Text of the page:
Walking Sharks are One of a Kind

Walking sharks or epaulette sharks are some of the most fascinating ocean life that has been recently discovered. These sharks are found in the coastal regions of Australia, New Guinea and they have adapted to life in shallow waters of the ocean floor. These walking sharks use their pectoral fins to help them walk across the rocky crevices in the area and they have been shown to be able to handle low oxygen levels and temperatures that vary dramatically.

What some swimmers may find interesting is that while being a natural swimmer, the epaulette shark spends more time using its fins to walk along the ocean, while twisting its body back and forth, rather than swimming. That doesn’t mean that it doesn’t swim by any means. They still swim by wriggling their bodies and pushing the water with their fins and tail, to help guide and propel them through the sea.

Walking Shark’s Breath

Another unique feature of these special sharks is that they are able to breath differently from the traditional ramming motion that their larger counterparts rely on. That means they do not need to swim to breathe.  Unlike human breathing in swimming, they have muscles in their neck that helps to pump water over their gills, which allows them to breathe easier.

Shape and Skin and Color

This shark is unique in that is has an almost eel-like shape to it. The skin varies between brown to a creamy color on these unique forms of ocean life. Its nose is rounded and on the underside are nasal barbells. They also have a paddle shaped pectoral fin and prominent eyes on their head. For tearing apart his prey, the fish has 26 – 35 upper row teeth and 21 – 32 teeth on the lower jaw. These teeth are small, sharp and have broad bases. On average, their body reaches only 27” – 35”, with some epaulette sharks being reported to reach 42”. Their average lifespan is 20 – 25 years.

The picture above comes from the BBC.  Another nice picture can be found on marine life blog.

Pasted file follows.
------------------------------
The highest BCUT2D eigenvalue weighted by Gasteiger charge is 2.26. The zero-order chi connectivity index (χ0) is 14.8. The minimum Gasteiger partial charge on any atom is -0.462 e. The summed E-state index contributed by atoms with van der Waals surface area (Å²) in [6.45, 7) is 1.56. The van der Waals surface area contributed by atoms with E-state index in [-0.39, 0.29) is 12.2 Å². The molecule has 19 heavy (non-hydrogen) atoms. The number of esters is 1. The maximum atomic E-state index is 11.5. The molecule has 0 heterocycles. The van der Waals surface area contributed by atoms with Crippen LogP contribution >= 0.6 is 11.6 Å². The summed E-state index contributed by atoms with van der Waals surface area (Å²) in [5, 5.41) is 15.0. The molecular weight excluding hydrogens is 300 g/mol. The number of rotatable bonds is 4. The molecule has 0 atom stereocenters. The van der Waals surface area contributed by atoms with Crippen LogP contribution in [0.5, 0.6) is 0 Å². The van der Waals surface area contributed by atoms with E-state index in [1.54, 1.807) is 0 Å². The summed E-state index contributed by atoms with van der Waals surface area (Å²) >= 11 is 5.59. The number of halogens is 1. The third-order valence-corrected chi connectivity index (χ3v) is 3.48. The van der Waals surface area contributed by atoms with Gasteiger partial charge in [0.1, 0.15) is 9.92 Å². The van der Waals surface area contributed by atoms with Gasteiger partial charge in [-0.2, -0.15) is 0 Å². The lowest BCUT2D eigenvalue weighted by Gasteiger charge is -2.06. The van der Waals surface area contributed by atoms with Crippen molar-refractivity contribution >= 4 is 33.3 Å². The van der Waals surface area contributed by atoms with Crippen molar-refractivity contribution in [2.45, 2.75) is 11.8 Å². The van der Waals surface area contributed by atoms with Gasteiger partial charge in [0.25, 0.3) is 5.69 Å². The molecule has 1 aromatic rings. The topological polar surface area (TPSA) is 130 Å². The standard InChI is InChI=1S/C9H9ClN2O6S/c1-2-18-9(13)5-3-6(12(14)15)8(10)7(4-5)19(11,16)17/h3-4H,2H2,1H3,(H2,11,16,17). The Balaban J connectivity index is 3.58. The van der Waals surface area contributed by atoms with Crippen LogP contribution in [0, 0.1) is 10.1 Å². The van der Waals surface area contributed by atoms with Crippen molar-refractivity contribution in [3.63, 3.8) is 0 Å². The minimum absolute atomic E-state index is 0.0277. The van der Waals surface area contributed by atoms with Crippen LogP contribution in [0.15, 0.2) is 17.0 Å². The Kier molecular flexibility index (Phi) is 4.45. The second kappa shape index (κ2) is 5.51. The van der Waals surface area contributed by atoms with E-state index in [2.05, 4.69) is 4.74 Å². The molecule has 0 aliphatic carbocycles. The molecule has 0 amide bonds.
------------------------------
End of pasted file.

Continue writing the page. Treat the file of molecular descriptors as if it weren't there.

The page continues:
Walking Shark Nutrition

As a nocturnal creature, they are more active at night. Unlike human nutrition, their main diet consists of crabs, shrimp, small fish, and of course, worms. When they feed on prey, it tends to be small enough that the prey can be quickly consumed by the tiny razor sharp teeth that line the shark’s mouth. Although, a majority of the prey the walking shark consumes is swallowed whole when possible in the wild.

While they will get relatively close to humans, since they are found in shallow waters, they tend to swim away quickly, rather than to interact in general. Those visiting the waters that contain these fish will find that they remain some of the most interesting specimens alive. Those fortunate enough to swim in the same ocean waters as them tend to agree, they are among the most fascinating creatures alive.

Today’s Daily Swimming Workout

Warm-up:  500 relaxed and buoyant 100 breaststroke kick, 300 Individual Medley, 100 butterfly-on-back kick

200 backstroke, 200 freestyle

4 X 100 drill first 25, Individual Medley order

5 X 100 odd 100’s butterfly, evens freestyle

5 X 100 odd 100’s backstroke, evens freestyle

5 X 100 odd 100s breaststroke, evens freestyle

5 X 100 as 25 slide and glide freestyle drill, 75 freestyle

Kick with swim fins on:  10 X 50 your choice of stroke streamlined

Warm-down:  200 superslow, tai-chi style swimming

Total:  4500 meters or yards

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